“There are two types of speakers: those that are nervous and those that are liars.” -Mark Twain
I think almost every young child has that common unpleasant memory of their first public speaking experience. It could have been asking a question to a group of strangers or talking in front of your elementary class peers. That experience for me was enough to scare me into believing that I was destined to avoid any opportunity to speak in front of a group of people I either knew or didn’t at the time. I felt like nobody else felt the anxiety I did when it came to answering a question in a peer setting or even just asking for an extra napkin at a restaurant. That was actually something I didn’t have the courage to do for probably the first 15 years of my life. But, I knew I had to overcome this for me to grow as a person.
The turning point happened for me where I threw myself to the wolves in a situation that I didn’t want to back out of after I committed. By the wolves, I mean a few hundred of the most supportive people I have met who hardly knew me. Allow me to backtrack at this time to explain what I mean. I joined one of the Miss Excellence Programs in British Columbia. You may or may not have heard of these programs if you are from Canada, but essentially the goal of this program is to help a young woman blossom into a confident individual. We had meetings frequently to go over public speaking techniques for the speeches and skits we would be presenting over the next 6 months. Throughout these months we were groomed into a group of young women who would avoid a speaking in front of a crowd to a group of women who could stand confidently and proudly to entertain an audience on our own.
On the outside, it probably looks to most people that as a group we evolved overnight into more confident women who would jump at any chance we get to speak in front of a crowd. However, that couldn’t be further from the truth. When the Miss Excellence Program began, the group of other women who joined had a hard time evening speaking in front of each other in a closed room. The end goal of this program was to be able to present a speech that was a minimum of 5 minutes long in front of a crowd of people in a pageant setting. We were told to pick a topic that emotional excited us so our personalities could really shine through.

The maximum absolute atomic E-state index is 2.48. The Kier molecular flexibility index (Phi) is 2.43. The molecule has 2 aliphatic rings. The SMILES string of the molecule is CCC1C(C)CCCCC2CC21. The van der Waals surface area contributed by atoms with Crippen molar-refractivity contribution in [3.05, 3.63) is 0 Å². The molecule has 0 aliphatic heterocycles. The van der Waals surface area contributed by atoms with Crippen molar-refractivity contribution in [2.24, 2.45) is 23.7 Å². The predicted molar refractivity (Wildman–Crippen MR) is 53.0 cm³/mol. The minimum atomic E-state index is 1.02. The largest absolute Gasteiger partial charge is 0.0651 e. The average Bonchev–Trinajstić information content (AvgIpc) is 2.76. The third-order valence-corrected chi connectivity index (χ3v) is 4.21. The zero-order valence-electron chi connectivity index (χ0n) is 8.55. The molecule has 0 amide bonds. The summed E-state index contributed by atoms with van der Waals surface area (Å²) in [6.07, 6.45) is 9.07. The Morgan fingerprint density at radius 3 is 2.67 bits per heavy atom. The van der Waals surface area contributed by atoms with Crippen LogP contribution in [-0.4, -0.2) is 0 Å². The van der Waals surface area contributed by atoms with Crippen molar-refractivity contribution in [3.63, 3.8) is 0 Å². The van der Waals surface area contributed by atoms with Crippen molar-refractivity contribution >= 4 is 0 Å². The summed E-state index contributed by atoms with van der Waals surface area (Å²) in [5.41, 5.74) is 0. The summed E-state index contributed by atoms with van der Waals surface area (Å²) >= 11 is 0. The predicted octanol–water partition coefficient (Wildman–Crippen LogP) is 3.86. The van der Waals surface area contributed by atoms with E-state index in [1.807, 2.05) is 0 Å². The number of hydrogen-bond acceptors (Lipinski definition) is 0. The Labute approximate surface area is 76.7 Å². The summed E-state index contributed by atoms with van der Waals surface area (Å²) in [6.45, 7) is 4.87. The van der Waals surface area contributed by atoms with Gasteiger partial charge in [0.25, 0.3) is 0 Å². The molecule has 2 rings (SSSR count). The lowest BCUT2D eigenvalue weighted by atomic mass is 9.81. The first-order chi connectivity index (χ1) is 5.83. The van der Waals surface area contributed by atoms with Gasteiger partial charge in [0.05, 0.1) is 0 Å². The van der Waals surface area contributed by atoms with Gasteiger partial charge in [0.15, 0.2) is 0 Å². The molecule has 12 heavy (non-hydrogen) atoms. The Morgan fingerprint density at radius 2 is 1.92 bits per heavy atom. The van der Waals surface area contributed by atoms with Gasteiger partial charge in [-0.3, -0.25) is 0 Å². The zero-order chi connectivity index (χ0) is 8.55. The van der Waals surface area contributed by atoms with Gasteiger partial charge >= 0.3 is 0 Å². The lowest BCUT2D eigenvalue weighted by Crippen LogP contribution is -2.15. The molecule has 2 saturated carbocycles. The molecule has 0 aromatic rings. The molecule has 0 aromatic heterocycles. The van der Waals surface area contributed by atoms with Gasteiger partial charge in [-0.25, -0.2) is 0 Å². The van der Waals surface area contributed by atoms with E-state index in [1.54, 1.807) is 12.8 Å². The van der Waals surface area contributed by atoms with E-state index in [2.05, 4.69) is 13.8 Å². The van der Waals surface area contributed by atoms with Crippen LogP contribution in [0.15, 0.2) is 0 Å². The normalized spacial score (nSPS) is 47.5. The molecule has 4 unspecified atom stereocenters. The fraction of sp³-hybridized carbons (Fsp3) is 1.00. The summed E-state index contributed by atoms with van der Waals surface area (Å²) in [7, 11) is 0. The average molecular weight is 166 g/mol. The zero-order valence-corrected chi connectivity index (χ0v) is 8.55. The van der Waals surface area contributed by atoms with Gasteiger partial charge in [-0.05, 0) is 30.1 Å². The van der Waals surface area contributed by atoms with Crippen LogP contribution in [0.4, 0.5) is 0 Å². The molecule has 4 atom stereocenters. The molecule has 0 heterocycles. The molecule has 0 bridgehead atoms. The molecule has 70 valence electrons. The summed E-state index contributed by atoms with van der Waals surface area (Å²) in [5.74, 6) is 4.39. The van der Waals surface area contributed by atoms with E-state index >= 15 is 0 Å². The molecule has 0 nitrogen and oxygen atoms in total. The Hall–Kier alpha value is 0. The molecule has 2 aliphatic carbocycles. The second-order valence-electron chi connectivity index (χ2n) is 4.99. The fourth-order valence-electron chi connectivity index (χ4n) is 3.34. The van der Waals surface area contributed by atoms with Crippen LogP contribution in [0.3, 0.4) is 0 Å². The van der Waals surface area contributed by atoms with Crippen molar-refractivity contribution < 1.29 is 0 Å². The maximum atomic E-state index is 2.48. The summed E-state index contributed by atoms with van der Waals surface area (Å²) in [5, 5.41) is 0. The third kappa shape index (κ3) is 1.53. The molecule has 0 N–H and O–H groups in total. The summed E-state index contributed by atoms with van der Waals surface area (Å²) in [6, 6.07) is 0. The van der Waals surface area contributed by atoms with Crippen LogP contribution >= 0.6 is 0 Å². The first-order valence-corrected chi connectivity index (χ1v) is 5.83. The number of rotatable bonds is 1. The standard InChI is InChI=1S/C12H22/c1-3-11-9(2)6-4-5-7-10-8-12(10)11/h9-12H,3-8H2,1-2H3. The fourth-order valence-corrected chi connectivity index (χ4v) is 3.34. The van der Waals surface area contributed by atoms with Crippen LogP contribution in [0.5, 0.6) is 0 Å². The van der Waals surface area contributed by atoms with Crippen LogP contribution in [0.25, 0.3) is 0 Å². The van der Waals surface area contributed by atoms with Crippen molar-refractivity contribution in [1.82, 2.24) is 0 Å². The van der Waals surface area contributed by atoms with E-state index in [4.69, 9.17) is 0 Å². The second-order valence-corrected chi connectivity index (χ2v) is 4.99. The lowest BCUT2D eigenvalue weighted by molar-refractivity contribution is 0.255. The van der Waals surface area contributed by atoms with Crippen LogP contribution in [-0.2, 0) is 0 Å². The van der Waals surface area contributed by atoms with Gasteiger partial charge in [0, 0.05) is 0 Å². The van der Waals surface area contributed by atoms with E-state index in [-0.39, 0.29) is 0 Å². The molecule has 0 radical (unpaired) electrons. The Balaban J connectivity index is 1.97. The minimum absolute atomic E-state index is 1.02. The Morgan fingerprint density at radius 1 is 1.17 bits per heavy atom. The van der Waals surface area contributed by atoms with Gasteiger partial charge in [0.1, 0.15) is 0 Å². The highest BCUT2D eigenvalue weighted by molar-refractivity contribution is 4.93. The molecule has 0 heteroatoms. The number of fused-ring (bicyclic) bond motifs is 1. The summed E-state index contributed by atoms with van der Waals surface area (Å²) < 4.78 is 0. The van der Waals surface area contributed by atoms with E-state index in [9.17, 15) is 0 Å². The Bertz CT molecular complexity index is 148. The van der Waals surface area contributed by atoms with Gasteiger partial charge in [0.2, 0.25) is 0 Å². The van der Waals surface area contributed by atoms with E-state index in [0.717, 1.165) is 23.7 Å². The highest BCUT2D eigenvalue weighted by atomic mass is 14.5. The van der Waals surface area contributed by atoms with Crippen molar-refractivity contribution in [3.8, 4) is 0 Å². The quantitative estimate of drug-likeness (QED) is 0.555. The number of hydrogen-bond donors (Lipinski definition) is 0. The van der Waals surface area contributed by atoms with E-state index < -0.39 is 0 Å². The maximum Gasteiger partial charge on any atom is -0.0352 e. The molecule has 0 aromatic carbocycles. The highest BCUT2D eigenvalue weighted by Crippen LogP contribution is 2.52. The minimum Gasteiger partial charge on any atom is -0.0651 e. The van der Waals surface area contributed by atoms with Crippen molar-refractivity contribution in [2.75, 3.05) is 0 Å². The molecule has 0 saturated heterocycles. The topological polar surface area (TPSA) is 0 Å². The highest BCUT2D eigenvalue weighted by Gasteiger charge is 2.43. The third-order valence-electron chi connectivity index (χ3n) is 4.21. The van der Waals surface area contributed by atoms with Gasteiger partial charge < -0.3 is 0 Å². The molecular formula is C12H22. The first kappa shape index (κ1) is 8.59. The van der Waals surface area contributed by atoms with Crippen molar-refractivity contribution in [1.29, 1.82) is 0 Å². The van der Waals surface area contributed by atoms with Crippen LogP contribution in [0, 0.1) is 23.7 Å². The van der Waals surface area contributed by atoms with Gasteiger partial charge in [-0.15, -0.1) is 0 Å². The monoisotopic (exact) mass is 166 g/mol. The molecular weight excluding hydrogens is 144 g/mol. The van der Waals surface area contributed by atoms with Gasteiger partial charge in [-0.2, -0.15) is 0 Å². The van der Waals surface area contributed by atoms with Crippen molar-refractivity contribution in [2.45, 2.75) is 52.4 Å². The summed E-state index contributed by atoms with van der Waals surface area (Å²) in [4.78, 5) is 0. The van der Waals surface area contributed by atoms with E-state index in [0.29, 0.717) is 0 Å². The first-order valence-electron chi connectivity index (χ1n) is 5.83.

Our coordinators took baby steps with each of us by having us speak for only 15 seconds at the front of the room. Honestly, I still remember how those were the longest 15 seconds of my life and I felt incredibly misfortuned to have drawn the lucky number one for going first. Over the weeks the coordinators began asking us to come prepared with bits of our speech topic to explain to the group. BUT, this worked miracles and soon 5 minutes flew by and I began to feel as though I could stand at the front of this room and speak until my prepared topic was done.
We did a couple small public speaking events to help us build up our comfort level to speaking in front of a few hundred people. The first event really sent me on an anxiety roller coaster until I was standing in front of a group of people who, to my surprise, were looking at my intently and patiently. When I spoke I realized I couldn’t tell if people were picking apart my sentences or judging my appearance. Once I was done speaking, it occurred to me that all of the people in the audience were not forced to be here, they came voluntarily. They were in attendance to hear what I had to say and I carried this thought with me the rest of the Miss Excellence Program and to this vary day.
The turning point for me was realizing 2 big things:
-The first was that these people were sitting in the audience, regardless of it being a classroom, a meeting, or a public event, to hear what I had to say.
-The second was that I felt the audience was supporting what I had to say because they are simply in attendance. They may be picking apart my sentence structure in their head or have a different opinion on the topic I am speaking about but that is simply their opinion. This is the 21st century and each person is entitled to their own opinion but when I was up their speaking, I was there to express my own thoughts and information.
Next time you are going to speak in front of a crowd, whether it is big or small, remember that the anxiety you feel is normal. I haven’t met a single person who doesn’t get a few butterflies in their stomach, but the changing factor to your situation is realizing that these people are in the audience to be entertained by you speaking. You are your harshest critic and if you miss a line in your speech or go slightly off topic, you are the only one who really knows about it. So please, be confident with who you are and view the situation as the audience is there to support you. Even if a few people don’t like what you have to share, know that not everyone will have the same opinion on a topic or even have an interest in it, but that doesn’t change who you are.
I would love to hear about the turning point in your confidence for public speaking.